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Hoffmann, R. A wiki for the life sciences where authorship matters. Nature Genetics (2008)

Capture of an intermediate in the catalytic cycle of L-aspartate-beta-semialdehyde dehydrogenase.

The structural analysis of an enzymatic reaction intermediate affords a unique opportunity to study a catalytic mechanism in extraordinary detail. Here we present the structure of a tetrahedral intermediate in the catalytic cycle of aspartate-beta-semialdehyde dehydrogenase (ASADH) from Haemophilus influenzae at 2.0-A resolution. ASADH is not found in humans, yet its catalytic activity is required for the biosynthesis of essential amino acids in plants and microorganisms. Diaminopimelic acid, also formed by this enzymatic pathway, is an integral component of bacterial cell walls, thus making ASADH an attractive target for the development of new antibiotics. This enzyme is able to capture the substrates aspartate-beta-semialdehyde and phosphate as an active complex that does not complete the catalytic cycle in the absence of NADP. A distinctive binding pocket in which the hemithioacetal oxygen of the bound substrate is stabilized by interaction with a backbone amide group dictates the R stereochemistry of the tetrahedral intermediate. This pocket, reminiscent of the oxyanion hole found in serine proteases, is completed through hydrogen bonding to the bound phosphate substrate.[1]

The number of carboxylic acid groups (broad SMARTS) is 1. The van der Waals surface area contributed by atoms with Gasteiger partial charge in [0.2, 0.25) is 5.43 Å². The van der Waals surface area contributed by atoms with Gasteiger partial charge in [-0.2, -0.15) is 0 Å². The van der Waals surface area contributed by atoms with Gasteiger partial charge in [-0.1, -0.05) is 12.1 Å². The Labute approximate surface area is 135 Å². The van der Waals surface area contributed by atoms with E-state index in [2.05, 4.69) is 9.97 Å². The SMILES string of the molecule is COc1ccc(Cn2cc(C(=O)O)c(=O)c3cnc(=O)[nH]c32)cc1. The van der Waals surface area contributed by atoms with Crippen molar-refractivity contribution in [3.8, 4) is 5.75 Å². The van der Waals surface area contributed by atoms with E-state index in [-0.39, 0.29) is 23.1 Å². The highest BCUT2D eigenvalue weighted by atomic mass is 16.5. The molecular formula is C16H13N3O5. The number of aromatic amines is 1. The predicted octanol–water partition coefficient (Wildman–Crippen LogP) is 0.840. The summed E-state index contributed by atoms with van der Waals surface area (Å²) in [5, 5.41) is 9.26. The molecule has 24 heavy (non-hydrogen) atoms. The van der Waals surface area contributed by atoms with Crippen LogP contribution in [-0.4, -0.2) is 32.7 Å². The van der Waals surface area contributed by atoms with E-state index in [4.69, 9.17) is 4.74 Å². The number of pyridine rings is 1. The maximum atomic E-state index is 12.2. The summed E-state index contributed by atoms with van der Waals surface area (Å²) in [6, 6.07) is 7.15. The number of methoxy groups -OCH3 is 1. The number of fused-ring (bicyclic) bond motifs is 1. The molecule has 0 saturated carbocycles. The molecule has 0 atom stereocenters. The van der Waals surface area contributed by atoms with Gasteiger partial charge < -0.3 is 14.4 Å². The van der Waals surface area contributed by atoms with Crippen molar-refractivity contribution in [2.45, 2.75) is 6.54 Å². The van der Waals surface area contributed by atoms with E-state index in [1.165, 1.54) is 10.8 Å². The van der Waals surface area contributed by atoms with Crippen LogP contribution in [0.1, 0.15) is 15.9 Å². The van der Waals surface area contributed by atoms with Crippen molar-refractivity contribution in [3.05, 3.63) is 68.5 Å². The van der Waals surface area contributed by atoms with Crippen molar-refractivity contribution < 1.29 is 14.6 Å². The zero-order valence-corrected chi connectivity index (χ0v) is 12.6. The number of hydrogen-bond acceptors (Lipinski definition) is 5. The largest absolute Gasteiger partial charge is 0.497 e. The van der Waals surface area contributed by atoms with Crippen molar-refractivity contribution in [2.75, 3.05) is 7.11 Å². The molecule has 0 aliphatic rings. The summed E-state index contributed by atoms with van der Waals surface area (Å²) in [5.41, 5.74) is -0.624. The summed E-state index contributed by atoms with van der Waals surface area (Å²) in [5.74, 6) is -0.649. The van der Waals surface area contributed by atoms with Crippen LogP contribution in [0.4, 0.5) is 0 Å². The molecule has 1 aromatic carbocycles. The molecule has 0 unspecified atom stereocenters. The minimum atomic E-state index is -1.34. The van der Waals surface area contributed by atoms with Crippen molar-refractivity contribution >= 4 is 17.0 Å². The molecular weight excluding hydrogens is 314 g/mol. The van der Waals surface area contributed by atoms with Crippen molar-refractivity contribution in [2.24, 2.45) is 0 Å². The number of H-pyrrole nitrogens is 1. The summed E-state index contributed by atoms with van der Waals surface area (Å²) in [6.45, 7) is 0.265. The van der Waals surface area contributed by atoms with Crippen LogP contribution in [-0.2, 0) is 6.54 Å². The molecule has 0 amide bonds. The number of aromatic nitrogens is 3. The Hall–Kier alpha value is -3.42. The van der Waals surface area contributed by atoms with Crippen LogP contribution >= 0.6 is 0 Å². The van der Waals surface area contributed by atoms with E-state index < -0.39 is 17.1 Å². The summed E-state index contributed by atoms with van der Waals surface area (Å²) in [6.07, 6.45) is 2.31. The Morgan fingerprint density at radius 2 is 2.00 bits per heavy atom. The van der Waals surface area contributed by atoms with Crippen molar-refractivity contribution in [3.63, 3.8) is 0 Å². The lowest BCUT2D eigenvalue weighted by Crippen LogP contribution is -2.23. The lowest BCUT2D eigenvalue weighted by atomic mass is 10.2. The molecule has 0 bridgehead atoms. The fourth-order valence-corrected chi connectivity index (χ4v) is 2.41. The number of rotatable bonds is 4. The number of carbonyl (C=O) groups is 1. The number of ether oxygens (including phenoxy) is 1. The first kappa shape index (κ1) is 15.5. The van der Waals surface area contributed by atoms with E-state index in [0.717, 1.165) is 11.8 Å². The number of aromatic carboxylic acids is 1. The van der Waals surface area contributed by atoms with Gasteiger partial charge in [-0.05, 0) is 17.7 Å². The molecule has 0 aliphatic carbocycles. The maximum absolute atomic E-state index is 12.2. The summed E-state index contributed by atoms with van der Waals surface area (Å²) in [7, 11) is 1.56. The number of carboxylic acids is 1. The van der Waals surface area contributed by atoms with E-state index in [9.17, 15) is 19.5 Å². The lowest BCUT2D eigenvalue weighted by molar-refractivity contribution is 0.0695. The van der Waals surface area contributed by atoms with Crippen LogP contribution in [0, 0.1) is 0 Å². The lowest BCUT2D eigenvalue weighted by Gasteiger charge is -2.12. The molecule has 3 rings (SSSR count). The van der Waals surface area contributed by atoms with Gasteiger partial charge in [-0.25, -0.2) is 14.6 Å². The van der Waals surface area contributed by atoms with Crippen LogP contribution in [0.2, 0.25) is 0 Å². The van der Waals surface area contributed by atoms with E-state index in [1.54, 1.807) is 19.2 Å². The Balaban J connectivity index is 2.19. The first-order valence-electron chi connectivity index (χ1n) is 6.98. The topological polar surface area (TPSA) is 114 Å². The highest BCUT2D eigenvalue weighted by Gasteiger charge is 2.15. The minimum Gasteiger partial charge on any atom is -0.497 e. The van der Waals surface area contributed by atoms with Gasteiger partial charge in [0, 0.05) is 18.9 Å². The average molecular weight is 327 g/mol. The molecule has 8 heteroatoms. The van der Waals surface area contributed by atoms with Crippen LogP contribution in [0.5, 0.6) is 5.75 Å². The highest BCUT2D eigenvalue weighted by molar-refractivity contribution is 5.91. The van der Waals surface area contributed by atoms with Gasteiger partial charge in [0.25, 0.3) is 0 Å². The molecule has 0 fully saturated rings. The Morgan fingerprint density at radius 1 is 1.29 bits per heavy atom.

1. Capture of an intermediate in the catalytic cycle of L-aspartate-beta-semialdehyde dehydrogenase. Blanco, J., Moore, R.A., Viola, R.E. Proc. Natl. Acad. Sci. U.S.A. (2003) [Pubmed]
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